• "sometimes initial voting is wrong." I believe that is rarely he case. But a badly written question, which attracts downvotes, can sometimes be edited into something better. I think that happens, and can happen, more often. – Raedwald Jun 19 at 9:05
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    @Raedwald Well, let's not talk in abstract then. I got a Lifeboat badge for this question. The initial downvotes were because the original question was improperly using MD5 hashing (edits lead to a rollback war). But the core question of why the PHP password_hash function returns a different value every time was worth answering. I never imagined it would be a top answer at the time, but I've had a steady trickle of votes from people who apparently needed that answer. You can't predict that ahead of time, however. – Machavity Jun 19 at 12:28
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    It's true that the initial voting might be wrong. For that matter, as a counterpart to the "lifejacket" badge, we'd need an anvil badge for people who post crappy answers to upvoted questions, helping to drag down the crap into oblivion :-D But seriously: One inherent problem of the vote count is the momentum that it generates: A question with -2 is probably more likely to only be skimmed and dowvoted hastily. A question with +5 (will show up in the mod tools and) will likely attract more attention and further upvotes. Whether the new badge can help here? There's hardly a way to find out. – Marco13 Jun 20 at 10:30
  • @Raedwald That question is an interesting example since the answer was (in part) answering a question that was subsequently edited to be a different (worse) question. The original question showed non-working code demonstrating a misconception, but it was edited to show working code while still claiming the code does not work. The answer provides good information, hence it's upvotes. For what it's worth I submitted edits to both the question and answer to more fully address the question as originally asked while retaining the good aspects of the answer. – Phil Dennis Jun 20 at 17:26
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The fact that these badges require the negatively voted question to subsequently become positively scored suggests that users desiring these badges may also consider improving the question itself, for example by editing to remove grammatical errors, fix markup, remove fluff etc. I see this badge as more about improving a salvageable question so that it's no longer a bad question.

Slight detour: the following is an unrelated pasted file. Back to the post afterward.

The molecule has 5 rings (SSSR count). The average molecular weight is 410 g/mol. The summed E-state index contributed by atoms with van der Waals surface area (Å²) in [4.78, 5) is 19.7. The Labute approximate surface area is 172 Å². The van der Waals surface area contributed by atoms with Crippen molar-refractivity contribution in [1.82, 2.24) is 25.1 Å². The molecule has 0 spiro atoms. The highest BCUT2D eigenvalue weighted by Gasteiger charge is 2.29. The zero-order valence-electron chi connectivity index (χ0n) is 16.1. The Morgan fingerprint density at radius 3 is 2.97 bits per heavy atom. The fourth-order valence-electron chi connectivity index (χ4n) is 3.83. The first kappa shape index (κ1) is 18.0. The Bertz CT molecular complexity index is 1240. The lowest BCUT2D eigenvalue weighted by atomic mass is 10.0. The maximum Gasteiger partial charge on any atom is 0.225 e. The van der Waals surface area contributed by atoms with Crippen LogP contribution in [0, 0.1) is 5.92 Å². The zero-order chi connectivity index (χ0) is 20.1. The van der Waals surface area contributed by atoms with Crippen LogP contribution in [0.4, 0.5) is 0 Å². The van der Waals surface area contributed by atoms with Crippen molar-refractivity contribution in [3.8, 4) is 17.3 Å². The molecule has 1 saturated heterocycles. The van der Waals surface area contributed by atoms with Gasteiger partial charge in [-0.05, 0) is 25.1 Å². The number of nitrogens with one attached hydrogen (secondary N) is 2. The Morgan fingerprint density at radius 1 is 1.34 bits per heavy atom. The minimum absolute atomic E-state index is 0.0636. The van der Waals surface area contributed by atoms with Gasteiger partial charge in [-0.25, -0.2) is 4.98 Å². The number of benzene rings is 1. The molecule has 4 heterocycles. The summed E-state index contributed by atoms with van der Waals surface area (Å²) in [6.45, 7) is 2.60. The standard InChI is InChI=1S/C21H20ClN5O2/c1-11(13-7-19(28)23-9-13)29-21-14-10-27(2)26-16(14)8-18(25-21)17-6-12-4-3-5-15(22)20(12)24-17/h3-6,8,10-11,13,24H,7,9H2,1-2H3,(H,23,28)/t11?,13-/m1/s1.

Viewed in this light, it's not necessarily going to encourage answering a low quality question: the fundamentally crappy questions just remain bad questions even after edits ("don't polish a turd"). However, there are occasionally poorly written questions which are somehow interesting underneath, and just need a bit of tidying up.

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    occasionally No. Much more than that. – TaW Jun 19 at 8:10
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    My conclusion from this answer is: we should give this badge for edits instead of answers. In theory, that would make a lot more sense to me. In practice, I have no idea how to implement that considering a whole bunch of people might've edited any given question. – Dukeling Jun 19 at 9:58
  • In The Workplace, it is a real problem, and I hope this badge encourage some users to do som efforts instead of going for the close vote button because the OP has an interesting question but isn't able to phrase it up to their (close voters) standard. – Walfrat Jun 19 at 10:44
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I think these badges encourage those who may answer a question to look more closely at it to figure out what the asker wants.

There has been several occasions where I found a question that was downvoted that others thought was unclear, but I was able to figure out what was really being asked and posted an answer that ended up getting accepted.

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    If you've found an unclear question that you think you can understand then you should be editing that question to make it clear. At which point it ceases to be a low quality question. – Servy Jun 18 at 19:26
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    So? He may have done that. But how often do yxou come back to an edited downvoted question and change your vote? – TaW Jun 19 at 8:09